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Sibilant is a language that is parsed by javascript and compiles to javascript.
Sibilant is inspired by lisp and follows many lisp conventions, although it is still relatively close to the underlying javascript.
Macros can be defined in sibilant and included at compile time.
Sibilant is entirely written in sibilant and can recompile itself.

Try it before you install includes an in-browser as-you-type sibilant compiler and tutorial, so you can get a sense of the language without leaving your browser.


First, install node.js [ github ] and npm [ github ].

$ npm install sibilant


-v / --version         Print out a version string and exit

-h / --help            This message

--repl / [no args]     Sibilant interactive command prompt

--execute / -x         This is a flag. Execute input files in order supplied.

--eval [optional STRING] / -e [optional STRING]
                       Evaluate STR if provided, otherwise evaluate standard in.

--output DIR / -o DIR  Output input files to this dir, replacing .lisp with .js.

--input FILE / -i FILE / FILE
                       Add this file to the input files. If the execute flag is
                       set, input files will be executed.  If an output dir is
                       specified, each file will be written to that dir.
                       Otherwise, each file will be written to STDOUT.

CLI Examples

To compile sibilant

$ git clone git://
$ cd sibilant
$ npm link .
$ sibilant src/*.lisp -o lib
$ sibilant -x test/test.lisp # you're now running a sibilant you just compiled.

To compile one file to stdout

$ sibilant test/test.lisp

To compile a file to a directory

$ sibilant test/test.lisp -o . # put test.js here or $ sibilant --input test/test.lisp --output .

To run a file

$ sibilant -x test/test.lisp

To enter the repl

$ sibilant or $ sibilant --repl




"to the world, he said \"hello\""

Multiline strings are okay:

"this is a
multiline string"


Numbers are directly translated to javascript. Valid numbers include 10, 98.6, -100, et cetera.


Variables only include lower-case letters. Hyphens are legal, and are translated into camelcase in javascript. For example, j-query is jQuery. Asterisks become underscores. For example *global-variable* would become _globalVariable_ in javascript. Variables can end with question marks and exclamation marks. These are translated to javascript as “Q” and “B” (for bang). For example, ready? becomes readyQ and finish! becomes finishB.


'(a b c d e f g) ;=> ['a', 'b', 'c', 'd', 'e', 'f', 'g']
'hello ;=> "hello"


(list 1 2 3 4 5) ;=> [1,2,3,4,5]

Defining a variable

(defvar foo "foo now has this value")


(hash key1 'value1
      key2 'value2) ;=> {key1: "value1", key2: "value2"}

Calling functions

Let’s say we’re in node and want to use the built-in function require.

(defvar sys (require 'sys)) ;=> var sys = require("sys")

Defining functions

(defun square (arg1) (* arg1 arg1))
    ;=> var square = function(arg1) { return arg1 * arg1 }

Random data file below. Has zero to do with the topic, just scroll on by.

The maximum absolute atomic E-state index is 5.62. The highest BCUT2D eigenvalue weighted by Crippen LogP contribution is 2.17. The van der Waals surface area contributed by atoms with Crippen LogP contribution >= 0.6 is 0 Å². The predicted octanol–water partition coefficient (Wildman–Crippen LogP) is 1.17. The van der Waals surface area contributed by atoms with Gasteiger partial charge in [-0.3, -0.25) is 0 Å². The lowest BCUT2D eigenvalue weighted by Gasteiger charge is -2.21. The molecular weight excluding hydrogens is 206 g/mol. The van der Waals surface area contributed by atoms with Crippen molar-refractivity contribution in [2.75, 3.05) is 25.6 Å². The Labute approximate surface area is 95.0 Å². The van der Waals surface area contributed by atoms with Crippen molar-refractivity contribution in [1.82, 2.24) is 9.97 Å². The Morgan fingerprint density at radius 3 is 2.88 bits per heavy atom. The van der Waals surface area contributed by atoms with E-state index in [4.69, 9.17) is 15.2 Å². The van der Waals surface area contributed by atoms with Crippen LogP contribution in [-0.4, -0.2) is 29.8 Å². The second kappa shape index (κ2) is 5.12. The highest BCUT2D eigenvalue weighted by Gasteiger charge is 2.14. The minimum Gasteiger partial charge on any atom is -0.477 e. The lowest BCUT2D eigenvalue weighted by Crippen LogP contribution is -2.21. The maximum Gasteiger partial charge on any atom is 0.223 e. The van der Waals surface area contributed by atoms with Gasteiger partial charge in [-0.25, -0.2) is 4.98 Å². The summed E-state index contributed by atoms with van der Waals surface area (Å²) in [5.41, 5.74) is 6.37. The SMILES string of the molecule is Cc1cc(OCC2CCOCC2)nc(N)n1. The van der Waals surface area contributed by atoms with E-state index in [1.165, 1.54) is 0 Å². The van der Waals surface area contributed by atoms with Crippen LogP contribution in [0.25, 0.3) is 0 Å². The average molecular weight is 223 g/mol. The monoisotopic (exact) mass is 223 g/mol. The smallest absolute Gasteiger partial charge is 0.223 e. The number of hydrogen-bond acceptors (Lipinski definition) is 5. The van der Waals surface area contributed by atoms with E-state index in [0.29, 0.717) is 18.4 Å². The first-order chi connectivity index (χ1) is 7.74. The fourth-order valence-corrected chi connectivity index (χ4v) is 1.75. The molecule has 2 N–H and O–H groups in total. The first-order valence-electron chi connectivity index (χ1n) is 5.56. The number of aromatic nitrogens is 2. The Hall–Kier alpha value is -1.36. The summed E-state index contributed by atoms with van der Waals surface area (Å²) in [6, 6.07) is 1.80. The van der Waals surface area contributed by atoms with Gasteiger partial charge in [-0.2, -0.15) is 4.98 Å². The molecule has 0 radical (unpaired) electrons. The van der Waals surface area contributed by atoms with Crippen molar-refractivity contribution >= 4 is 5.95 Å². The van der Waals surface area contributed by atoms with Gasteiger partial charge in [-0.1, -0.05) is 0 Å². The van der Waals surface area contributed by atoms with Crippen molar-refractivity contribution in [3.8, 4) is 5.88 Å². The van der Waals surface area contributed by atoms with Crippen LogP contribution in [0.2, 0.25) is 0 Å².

(square 5)

The last statement is always returned.

Optional arguments

Sibilant supports optional arguments. If an argument is preceded by &optional, it will be skipped if there are fewer than the total number of arguments. Optional arguments are filled in from left to right.

(defun example (a &optional b c &optional d e)
 (... do something with a b c d e ...))

(example 1 2 3)     ; these will be a c and e
(example 1 2)       ; this will raise an exception
(example 1 2 3 4)   ; these will be a b c e
(example 1 2 3 4 5) ; these will be a b c d e

Variable arguments (varargs)

Sibilant supports arbitrary-length arguments by way of the &rest label. If an argument is preceded by &rest, any arguments beyond the named arguments will be put into the &rest argument. The &rest argument must be the last argument currently.

(defun another-example (a b &rest everything-else)
  (... do something with a, b and the something-else array ...))

(another-example 1)         ; this will raise an exception
(another-example 1 2)       ; a will be 1, b will be 2, and everythingElse will be []
(another-example 1 2 3 4 5) ; a will be 1, b will be 2, and everythingElse will be [3,4,5]

The interaction of &optional and &rest

If both &optional and &rest arguments are used, the &optionals are filled in before arguments spill over into &rest


Lambdas are defined just like functions (with &rest and &optional args, if you so desire), but with the lambda keyword.

In fact, (defun name (args) body) is functionally equivalent to (defvar name (lambda (args) body)).

Control flow


if takes three arguments — the condition that is checked, the true body, and the false body. if always has a return value, which is achieved by wrapping every if statement in an anonymous self-calling function (in js).

(if (= 2 (+ 1 1)) 'yes 'no) ;=> the return value of this will be "yes"

; for multi-statement blocks, use progn:
(if (defined? foo)
     (say 'hi))
    (complain "bad at examples")

; in this horrible example, if foo is defined, the first block will be
; called and the return value of say("hi") will be returned. If foo is
; undefined, the second block will be called and 42 will be returned.


when is like the true branch of if, but doesn’t require progn for multi-statement blocks.

(when (<= 2 rainbow-count)
  (puts "oh my god, double rainbow")


The most up to date documentation will always be which includes an as-you-type in-browser sibilant compiler.
Check out sibilant itself, which is written 100% in sibilant to get a sense of what’s possible.
Also, check out macros.lisp to see how easy it is to write new compiler macros.

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